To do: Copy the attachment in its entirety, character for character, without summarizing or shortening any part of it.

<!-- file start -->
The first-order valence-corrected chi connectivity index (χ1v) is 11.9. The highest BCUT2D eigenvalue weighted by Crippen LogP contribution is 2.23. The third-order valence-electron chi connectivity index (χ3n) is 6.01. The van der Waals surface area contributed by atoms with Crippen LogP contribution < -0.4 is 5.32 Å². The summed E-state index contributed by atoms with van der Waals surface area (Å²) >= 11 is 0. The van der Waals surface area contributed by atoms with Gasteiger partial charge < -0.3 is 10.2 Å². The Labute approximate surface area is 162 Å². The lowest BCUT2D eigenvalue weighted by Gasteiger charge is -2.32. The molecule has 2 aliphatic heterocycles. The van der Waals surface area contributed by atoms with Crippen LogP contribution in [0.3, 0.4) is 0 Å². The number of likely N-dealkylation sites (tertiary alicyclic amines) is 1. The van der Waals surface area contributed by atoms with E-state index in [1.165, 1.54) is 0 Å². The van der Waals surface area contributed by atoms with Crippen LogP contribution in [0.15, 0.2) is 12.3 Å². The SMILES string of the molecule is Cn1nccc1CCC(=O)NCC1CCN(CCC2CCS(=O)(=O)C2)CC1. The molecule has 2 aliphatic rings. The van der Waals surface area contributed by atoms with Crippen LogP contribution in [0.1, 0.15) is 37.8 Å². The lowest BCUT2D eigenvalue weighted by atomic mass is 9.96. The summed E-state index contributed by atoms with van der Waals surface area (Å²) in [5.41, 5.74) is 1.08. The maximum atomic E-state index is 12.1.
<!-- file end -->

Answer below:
The first-order valence-corrected chi connectivity index (χ1v) is 11.9. The highest BCUT2D eigenvalue weighted by Crippen LogP contribution is 2.23. The third-order valence-electron chi connectivity index (χ3n) is 6.01. The van der Waals surface area contributed by atoms with Crippen LogP contribution < -0.4 is 5.32 Å². The summed E-state index contributed by atoms with van der Waals surface area (Å²) >= 11 is 0. The van der Waals surface area contributed by atoms with Gasteiger partial charge < -0.3 is 10.2 Å². The Labute approximate surface area is 162 Å². The lowest BCUT2D eigenvalue weighted by Gasteiger charge is -2.32. The molecule has 2 aliphatic heterocycles. The van der Waals surface area contributed by atoms with Crippen LogP contribution in [0.3, 0.4) is 0 Å². The number of likely N-dealkylation sites (tertiary alicyclic amines) is 1. The van der Waals surface area contributed by atoms with E-state index in [1.165, 1.54) is 0 Å². The van der Waals surface area contributed by atoms with Crippen LogP contribution in [0.15, 0.2) is 12.3 Å². The SMILES string of the molecule is Cn1nccc1CCC(=O)NCC1CCN(CCC2CCS(=O)(=O)C2)CC1. The molecule has 2 aliphatic rings. The van der Waals surface area contributed by atoms with Crippen LogP contribution in [0.1, 0.15) is 37.8 Å². The lowest BCUT2D eigenvalue weighted by atomic mass is 9.96. The summed E-state index contributed by atoms with van der Waals surface area (Å²) in [5.41, 5.74) is 1.08. The maximum atomic E-state index is 12.1.